Abnormal as Normal
Manipur’s myriad problems do not certainly present a straightforward visage, layered as they are in a maze of hierarchical quagmire of problematic propositions, and each of the hierarchy again mired in their own strata of endless problems and sub-problems. A fractured students’ movement with each fragment scrambling to hog limelight; badly splintered militant underground movements with none able ensure a sight of a just peace horizon; an established order that has allowed the vital agenda of governance slip out of its control; government after government bankrupt of ideas and funds beyond easy redemption; and now a contest for the next government between aging old guards and the same aging old guards now in new bottles after defection. Whither Manipur?
It is no consolation that our neighbouring states are faring no better. It is also interesting to note that in the global context, the world is extremely cautious about failed states, as these can become dangerous spawning grounds for mutant thoughts and ideologies. It is in this context that many analysts view the West’s extended honeymoon with Pakistan as a desperate move. It simply cannot afford to let a nuclear armed Pakistan degenerate, for the danger this poses everybody is tremendous. Experience in Afghanistan and the Middle East have taught everybody this lesson.
Those of us in Manipur should not find it difficult to understand this logic. The overall picture of our own problems is awesome and thoughts of a comprehensive solution are extremely prone to despair. The answer is undoubtedly only in a leadership with dogged persistence, creative approaches, and a willingness to last out the severest of political and economic winters. Only such a willingness to withstand the test of fire can hope to deliver. The story of Poland, and the manner it got over its years of hardship and political tumult as the fall of the Iron Curtain was closing in, is inspiring in this regard. Remember Lech Walesa, the “Solidarity Movement” leader of the country in the 1970s and 80s. The Nobel Prize for Peace that he won in 1983, in retrospect, must have been one of the best deserved in the award’s history. He got Poland out of a mess much worse than what we are in today.
A book about Poland of the 1970s, written during the peak of the “Solidarity Movement” called “Passion of Poland” by a journalist, Lawrence Weschler, a staff writer of the respected American magazine “New Yorker”, the magazine on which the now defunct “Illustrated Weekly of India” is supposed to have been modelled, is surprisingly being still reprinted and sold (check amazon.in). The graphic picture of Poland of the time, although much worse than what we are in today, is still strongly reminiscent of our own predicament. Incisive jokes heard in the streets of Warsaw during its years of turmoil, reproduced in the book, recreate the subtle nuances of inter community relationships. They also tell of how divisions and frictions between communities are accentuated by scarcity, the lesson being, plenitude can ease a lot of social problems. It was a time the government was totally bankrupt and even essential commodities began disappearing from the shops. Long queues would form outside ration outlets even at the hint of arrival of new stocks.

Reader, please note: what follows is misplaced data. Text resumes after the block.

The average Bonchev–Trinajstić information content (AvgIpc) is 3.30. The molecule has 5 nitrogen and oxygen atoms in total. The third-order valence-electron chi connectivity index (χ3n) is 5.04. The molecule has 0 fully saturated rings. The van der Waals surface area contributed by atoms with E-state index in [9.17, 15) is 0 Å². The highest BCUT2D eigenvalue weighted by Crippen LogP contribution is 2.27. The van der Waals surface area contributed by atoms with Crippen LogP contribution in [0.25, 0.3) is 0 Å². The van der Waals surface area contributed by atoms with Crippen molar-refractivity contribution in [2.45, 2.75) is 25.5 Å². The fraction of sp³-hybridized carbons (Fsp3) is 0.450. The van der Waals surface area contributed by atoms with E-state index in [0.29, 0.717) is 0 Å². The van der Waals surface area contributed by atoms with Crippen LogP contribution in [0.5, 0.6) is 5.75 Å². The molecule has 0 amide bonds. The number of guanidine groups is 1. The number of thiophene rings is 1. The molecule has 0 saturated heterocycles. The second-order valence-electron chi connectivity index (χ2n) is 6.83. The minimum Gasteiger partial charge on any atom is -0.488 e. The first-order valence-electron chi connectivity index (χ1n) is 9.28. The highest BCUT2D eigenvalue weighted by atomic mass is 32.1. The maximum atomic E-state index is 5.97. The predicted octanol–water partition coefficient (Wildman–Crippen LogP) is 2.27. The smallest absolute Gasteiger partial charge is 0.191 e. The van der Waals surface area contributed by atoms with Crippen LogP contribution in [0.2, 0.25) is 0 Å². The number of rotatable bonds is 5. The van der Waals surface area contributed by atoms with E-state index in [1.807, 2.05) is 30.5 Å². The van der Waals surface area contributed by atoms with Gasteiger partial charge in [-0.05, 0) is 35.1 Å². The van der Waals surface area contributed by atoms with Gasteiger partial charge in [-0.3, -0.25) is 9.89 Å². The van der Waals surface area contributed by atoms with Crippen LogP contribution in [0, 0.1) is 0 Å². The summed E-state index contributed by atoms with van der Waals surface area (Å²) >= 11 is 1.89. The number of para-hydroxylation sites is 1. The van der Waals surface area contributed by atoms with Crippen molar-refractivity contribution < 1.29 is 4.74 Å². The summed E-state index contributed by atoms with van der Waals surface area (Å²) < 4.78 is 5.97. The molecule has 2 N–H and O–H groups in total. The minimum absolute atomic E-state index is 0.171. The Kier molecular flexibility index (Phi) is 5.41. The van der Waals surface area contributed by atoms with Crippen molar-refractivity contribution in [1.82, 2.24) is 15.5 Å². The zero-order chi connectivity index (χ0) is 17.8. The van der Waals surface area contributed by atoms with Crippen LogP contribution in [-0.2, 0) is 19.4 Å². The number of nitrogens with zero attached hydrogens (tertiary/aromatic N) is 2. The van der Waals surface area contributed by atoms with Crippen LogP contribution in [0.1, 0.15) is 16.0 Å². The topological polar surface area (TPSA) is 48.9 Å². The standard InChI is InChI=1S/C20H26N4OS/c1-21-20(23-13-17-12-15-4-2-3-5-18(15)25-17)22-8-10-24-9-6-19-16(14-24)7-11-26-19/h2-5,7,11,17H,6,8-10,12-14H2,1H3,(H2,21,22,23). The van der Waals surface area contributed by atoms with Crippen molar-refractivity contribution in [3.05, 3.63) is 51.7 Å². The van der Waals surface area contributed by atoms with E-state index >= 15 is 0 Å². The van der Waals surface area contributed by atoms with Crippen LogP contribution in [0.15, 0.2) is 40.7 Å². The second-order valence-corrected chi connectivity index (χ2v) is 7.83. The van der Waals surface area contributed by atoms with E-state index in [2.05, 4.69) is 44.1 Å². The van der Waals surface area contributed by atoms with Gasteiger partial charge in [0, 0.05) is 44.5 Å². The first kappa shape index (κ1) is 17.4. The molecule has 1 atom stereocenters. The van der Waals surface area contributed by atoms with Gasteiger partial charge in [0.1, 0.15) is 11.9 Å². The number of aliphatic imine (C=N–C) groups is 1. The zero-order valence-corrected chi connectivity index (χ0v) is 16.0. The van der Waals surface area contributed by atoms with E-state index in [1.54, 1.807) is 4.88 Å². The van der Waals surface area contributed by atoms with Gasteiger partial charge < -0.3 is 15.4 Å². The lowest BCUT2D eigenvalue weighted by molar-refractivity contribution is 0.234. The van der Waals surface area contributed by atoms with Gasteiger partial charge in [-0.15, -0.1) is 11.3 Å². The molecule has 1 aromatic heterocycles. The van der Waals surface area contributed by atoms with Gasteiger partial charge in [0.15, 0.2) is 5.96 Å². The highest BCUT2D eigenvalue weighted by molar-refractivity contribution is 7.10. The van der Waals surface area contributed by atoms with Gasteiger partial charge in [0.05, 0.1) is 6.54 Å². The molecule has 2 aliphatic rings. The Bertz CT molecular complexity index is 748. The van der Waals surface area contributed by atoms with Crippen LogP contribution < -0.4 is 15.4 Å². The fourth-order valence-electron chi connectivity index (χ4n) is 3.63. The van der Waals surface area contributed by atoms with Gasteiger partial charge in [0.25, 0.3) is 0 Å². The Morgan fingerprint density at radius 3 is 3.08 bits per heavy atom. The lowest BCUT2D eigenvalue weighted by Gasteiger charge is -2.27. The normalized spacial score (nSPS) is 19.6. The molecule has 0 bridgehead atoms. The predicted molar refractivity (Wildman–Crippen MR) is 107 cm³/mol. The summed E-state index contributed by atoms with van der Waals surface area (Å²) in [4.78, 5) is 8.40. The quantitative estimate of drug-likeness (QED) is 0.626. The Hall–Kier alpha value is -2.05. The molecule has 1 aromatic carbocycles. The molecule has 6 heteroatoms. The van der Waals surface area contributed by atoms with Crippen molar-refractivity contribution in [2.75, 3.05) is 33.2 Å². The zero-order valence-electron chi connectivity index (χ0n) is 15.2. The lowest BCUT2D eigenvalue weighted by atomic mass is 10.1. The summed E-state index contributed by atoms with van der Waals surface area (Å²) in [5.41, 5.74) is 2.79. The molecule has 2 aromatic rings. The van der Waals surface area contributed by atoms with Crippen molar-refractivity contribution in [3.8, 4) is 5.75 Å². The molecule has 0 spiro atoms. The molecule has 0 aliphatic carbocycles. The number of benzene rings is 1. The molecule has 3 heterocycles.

In one of the jokes in the book, one such queue forms outside a ration centre even before the shop opened. After two hours of the queue, an official emerges and announces: “Jews step aside and go home, no bread for you today.” After another two hours the official reappears: “non-Communist go home, no bread for you today.” After yet another two hours the official emerges to announce: “Comrades go home no bread today.” One angry Communist in the queue remarks to another: “Why do Jews always get preferential treatment.” True enough, scarcity does make us lose perspective of our problems. In another joke in the book, a woman with a shopping bag walks up to a store and asks: “Any sausages.” The prompt answer was, “No.” Butter? No, Soap? No. Bread? No. Disappointed the woman walks away. Two grocers behind the counter look at each other in amazement. One grocer tells the other: “Whew, what a memory?”
In the decades of turmoil, hardship and uncertainty Manipur has been through, as in the picture portrayed of Poland of the 70s, few actually remembers what normality once was like. Manipur’s current abnormalities and scarcities, its queues outside cooking gas distribution agencies every time arrival of new stock is announced; its even longer the queues outside petrol pumps even at the slightest hints of bandhs and blockades; its daily doses of bloodletting, are today its new normal.